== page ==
Author, designer and inventor R. Buckminster Fuller said change doesn't come from fighting the existing reality, but by building a new model that makes the existing one obsolete.
So as doctors and lawyers continue to fight about whether capping malpractice damages will solve runaway legal costs, others are showing how full disclosure on medical injuries and improving patient safety by learning how to prevent similar injuries in the future might be a more useful model for tort reform.
Preliminary data is starting to come in from an Agency for Healthcare Research and Quality-funded $3 million demonstration project in which the University of Illinois Medical Center at Chicago's “Seven Pillars” program has been expanded to 10 other hospitals. And it shows that the program's promotion of full disclosure of injuries and errors, apologizing and offering compensation appears to be having a positive effect on legal costs.
The program offers several early findings, says Dr. Timothy McDonald, a professor of anesthesiology and pediatrics at the University of Illinois at Chicago and the University of Illinois chief safety and risk officer for health affairs.
McDonald, who also is an attorney, says malpractice cases in Cook County, Ill., typically take up to five years to resolve. For UIC and the 10 grant hospitals, the time-to-settle period has been reduced by about 80%, he says.
He notes that expenses to defend a malpractice lawsuit—including attorney fees, expert witnesses and other court costs—can run between $300,000 and $350,000—even if it's settled before going to trial. For UIC and the grant hospitals, McDonald says those litigation costs have been reduced a minimum of 70%.
Also, when “care was unreasonable,” all hospital and professional fees are waived, McDonald says, meaning patients are not charged after receiving substandard care. In the first two years of the grant, UIC and the grant hospitals have waived almost $6 million—“a huge savings to the payers,” McDonald says.
“That does a lot for customer service,” McDonald adds, noting how corrective measures are taken and patients aren't as angry because “we're not sending them to collections.”
The seven elements are: reporting; investigation; communication; apology with resolution; process and performance improvement; data tracking; analysis, and education. The program started in 2005 and was fully implemented the following year. Since that time, McDonald says that “what could be described as charges associated with defensive medicine,” meaning laboratory and radiology tests, have been reduced by a minimum of 20%.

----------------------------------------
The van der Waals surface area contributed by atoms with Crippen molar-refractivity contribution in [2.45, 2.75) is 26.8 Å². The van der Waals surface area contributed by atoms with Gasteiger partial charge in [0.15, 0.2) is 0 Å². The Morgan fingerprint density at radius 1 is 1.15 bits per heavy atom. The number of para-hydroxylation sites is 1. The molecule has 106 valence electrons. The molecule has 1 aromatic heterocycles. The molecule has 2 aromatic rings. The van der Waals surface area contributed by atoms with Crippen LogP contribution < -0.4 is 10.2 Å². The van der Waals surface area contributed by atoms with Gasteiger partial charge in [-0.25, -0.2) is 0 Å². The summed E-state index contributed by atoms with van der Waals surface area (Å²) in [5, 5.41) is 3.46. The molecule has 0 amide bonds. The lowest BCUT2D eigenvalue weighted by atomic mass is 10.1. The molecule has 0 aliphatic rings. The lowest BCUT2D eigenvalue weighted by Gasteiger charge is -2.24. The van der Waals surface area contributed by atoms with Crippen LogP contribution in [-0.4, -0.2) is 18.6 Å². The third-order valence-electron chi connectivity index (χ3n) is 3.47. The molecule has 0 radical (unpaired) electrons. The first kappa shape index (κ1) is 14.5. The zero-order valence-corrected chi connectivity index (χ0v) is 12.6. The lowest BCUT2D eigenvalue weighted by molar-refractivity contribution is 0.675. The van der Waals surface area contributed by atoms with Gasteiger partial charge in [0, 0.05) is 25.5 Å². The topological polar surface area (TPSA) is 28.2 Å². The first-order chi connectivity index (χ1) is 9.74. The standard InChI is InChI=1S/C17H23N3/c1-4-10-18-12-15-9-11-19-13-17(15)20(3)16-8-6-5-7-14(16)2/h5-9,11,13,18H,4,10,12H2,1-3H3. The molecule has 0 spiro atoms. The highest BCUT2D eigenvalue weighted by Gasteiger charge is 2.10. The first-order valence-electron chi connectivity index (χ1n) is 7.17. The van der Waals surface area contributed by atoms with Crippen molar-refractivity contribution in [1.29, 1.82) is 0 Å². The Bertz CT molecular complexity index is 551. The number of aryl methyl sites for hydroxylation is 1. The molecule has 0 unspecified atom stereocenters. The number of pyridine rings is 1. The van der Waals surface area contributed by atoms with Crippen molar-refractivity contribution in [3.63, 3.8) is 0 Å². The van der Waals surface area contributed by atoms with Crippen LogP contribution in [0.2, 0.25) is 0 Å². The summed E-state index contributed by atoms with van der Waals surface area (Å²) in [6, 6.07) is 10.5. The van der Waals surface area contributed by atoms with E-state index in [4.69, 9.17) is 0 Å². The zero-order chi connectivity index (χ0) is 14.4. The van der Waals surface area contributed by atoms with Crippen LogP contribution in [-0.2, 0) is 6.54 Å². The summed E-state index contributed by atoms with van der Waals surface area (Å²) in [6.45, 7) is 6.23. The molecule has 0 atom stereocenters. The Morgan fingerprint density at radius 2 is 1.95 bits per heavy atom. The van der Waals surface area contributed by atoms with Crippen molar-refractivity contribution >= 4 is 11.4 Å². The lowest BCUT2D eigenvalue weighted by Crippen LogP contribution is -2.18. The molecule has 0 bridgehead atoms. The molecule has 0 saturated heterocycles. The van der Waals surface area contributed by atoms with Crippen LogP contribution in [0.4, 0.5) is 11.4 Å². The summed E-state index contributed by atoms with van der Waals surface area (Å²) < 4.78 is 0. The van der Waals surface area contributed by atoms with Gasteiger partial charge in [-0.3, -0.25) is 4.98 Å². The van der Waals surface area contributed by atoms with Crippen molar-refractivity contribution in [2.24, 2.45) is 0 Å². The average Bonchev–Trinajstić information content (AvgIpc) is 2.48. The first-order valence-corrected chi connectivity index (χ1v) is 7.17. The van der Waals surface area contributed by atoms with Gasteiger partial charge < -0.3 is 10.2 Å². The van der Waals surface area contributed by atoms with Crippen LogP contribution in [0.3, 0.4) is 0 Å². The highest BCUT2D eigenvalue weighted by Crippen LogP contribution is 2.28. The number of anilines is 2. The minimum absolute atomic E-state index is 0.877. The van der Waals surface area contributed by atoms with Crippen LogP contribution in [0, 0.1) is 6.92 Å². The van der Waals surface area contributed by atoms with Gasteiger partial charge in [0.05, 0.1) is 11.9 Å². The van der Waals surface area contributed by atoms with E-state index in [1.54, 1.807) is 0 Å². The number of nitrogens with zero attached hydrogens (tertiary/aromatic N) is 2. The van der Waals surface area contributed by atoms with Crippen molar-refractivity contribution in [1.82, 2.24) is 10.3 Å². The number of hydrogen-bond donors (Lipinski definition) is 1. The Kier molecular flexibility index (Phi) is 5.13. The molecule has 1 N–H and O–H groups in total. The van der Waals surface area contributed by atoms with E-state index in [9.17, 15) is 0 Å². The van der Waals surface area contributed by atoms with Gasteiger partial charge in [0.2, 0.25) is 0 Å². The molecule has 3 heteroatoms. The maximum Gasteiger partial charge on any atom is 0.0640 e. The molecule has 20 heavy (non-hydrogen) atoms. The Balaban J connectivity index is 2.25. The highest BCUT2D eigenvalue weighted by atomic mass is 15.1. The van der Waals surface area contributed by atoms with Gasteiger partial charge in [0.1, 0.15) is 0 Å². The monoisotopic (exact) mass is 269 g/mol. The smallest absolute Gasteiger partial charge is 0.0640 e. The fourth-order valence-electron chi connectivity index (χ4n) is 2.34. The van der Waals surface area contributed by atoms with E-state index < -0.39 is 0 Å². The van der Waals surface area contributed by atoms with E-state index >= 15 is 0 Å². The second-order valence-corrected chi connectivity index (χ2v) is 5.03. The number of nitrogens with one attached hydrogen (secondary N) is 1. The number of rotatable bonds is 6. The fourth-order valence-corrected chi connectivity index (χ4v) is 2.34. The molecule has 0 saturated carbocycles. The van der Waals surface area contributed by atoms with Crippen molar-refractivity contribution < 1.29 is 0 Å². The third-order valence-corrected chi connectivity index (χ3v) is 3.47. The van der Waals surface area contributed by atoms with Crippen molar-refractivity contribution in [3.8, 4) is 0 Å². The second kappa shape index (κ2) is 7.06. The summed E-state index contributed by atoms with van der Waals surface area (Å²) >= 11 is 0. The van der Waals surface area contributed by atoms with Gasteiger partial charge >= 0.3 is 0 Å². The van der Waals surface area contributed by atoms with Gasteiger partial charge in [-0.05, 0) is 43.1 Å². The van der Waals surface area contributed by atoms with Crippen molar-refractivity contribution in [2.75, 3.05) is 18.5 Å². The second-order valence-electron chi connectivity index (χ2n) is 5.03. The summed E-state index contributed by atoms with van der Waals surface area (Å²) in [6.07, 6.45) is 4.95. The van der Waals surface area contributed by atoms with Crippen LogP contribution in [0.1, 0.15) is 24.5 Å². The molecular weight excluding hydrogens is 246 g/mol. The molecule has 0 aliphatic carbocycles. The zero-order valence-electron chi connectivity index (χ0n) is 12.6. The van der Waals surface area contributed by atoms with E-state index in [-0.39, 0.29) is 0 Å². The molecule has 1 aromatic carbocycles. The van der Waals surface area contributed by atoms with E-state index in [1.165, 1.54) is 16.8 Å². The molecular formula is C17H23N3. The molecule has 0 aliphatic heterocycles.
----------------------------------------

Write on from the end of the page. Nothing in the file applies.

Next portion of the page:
“This is gaining momentum,” McDonald says. “There has not been an increase in claims and lawsuits, which some people thought they'd see.”
McDonald says there are some barriers to nationwide implementation of disclosure-apology-offer programs, explaining how, in some circumstances, “the incentives for a doctor to be perfectly honest are not perfectly aligned.”
This includes public reporting methodologies where a physician might be named as the sole party responsible for an institution's systemic problems. The more the public wants to punish physicians involved with errors that are the result of systems issues, the more likely it is that some errors may get covered up, he says.
The AHRQ grant will run out at the end of June, McDonald says, adding that “we've been pretty frugal,” so he's hoping for an extension or funding from other sources to pay for more data analysis from the demo. In the meantime, he says UIC has received inquiries from hospitals in California, Colorado and Maryland about Seven Pillars.
Another program others are following is the Michigan Claims Management Model, which was started at the University of Michigan Health System in late 2001. One measurable impact the program has achieved is a reduction in the number of open malpractice claims, according to attorney Richard Boothman, a University of Michigan adjunct assistant professor and executive director of clinical safety for the system.
In 2001, the university system had 262 open claims. That number fell to 83 in 2007 and stands at 63, Boothman says.
Despite the clear increase in attention that disclose-apology-offer programs are receiving, Boothman cautions that looks can be deceiving.
“The frustrating thing is that what you will find is some people will say, 'We're already doing it,' but they don't define 'it,' ” Boothman says. “It's important to identify what the 'it' is. Despite the hundreds of headlines, it's not 'apologies save money.' ”